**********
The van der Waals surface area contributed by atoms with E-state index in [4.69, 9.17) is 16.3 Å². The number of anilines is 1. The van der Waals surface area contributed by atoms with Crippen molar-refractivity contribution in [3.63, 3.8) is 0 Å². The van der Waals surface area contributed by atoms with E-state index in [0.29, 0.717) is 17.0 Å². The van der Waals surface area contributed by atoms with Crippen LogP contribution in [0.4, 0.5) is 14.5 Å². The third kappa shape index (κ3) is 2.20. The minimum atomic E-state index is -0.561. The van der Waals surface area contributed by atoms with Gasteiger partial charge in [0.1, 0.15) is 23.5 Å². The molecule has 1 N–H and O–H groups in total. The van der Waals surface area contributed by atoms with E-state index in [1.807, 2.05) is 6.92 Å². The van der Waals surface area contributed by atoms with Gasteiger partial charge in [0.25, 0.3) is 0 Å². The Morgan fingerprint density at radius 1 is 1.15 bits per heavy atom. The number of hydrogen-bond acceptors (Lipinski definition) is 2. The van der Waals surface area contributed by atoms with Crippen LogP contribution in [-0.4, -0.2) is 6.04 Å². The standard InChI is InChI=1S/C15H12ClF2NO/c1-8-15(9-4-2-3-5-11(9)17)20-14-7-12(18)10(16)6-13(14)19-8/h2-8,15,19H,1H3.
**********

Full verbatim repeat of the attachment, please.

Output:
The van der Waals surface area contributed by atoms with E-state index in [4.69, 9.17) is 16.3 Å². The number of anilines is 1. The van der Waals surface area contributed by atoms with Crippen molar-refractivity contribution in [3.63, 3.8) is 0 Å². The van der Waals surface area contributed by atoms with E-state index in [0.29, 0.717) is 17.0 Å². The van der Waals surface area contributed by atoms with Crippen LogP contribution in [0.4, 0.5) is 14.5 Å². The third kappa shape index (κ3) is 2.20. The minimum atomic E-state index is -0.561. The van der Waals surface area contributed by atoms with Gasteiger partial charge in [0.1, 0.15) is 23.5 Å². The molecule has 1 N–H and O–H groups in total. The van der Waals surface area contributed by atoms with E-state index in [1.807, 2.05) is 6.92 Å². The van der Waals surface area contributed by atoms with Gasteiger partial charge in [0.25, 0.3) is 0 Å². The Morgan fingerprint density at radius 1 is 1.15 bits per heavy atom. The number of hydrogen-bond acceptors (Lipinski definition) is 2. The van der Waals surface area contributed by atoms with Crippen LogP contribution in [-0.4, -0.2) is 6.04 Å². The standard InChI is InChI=1S/C15H12ClF2NO/c1-8-15(9-4-2-3-5-11(9)17)20-14-7-12(18)10(16)6-13(14)19-8/h2-8,15,19H,1H3.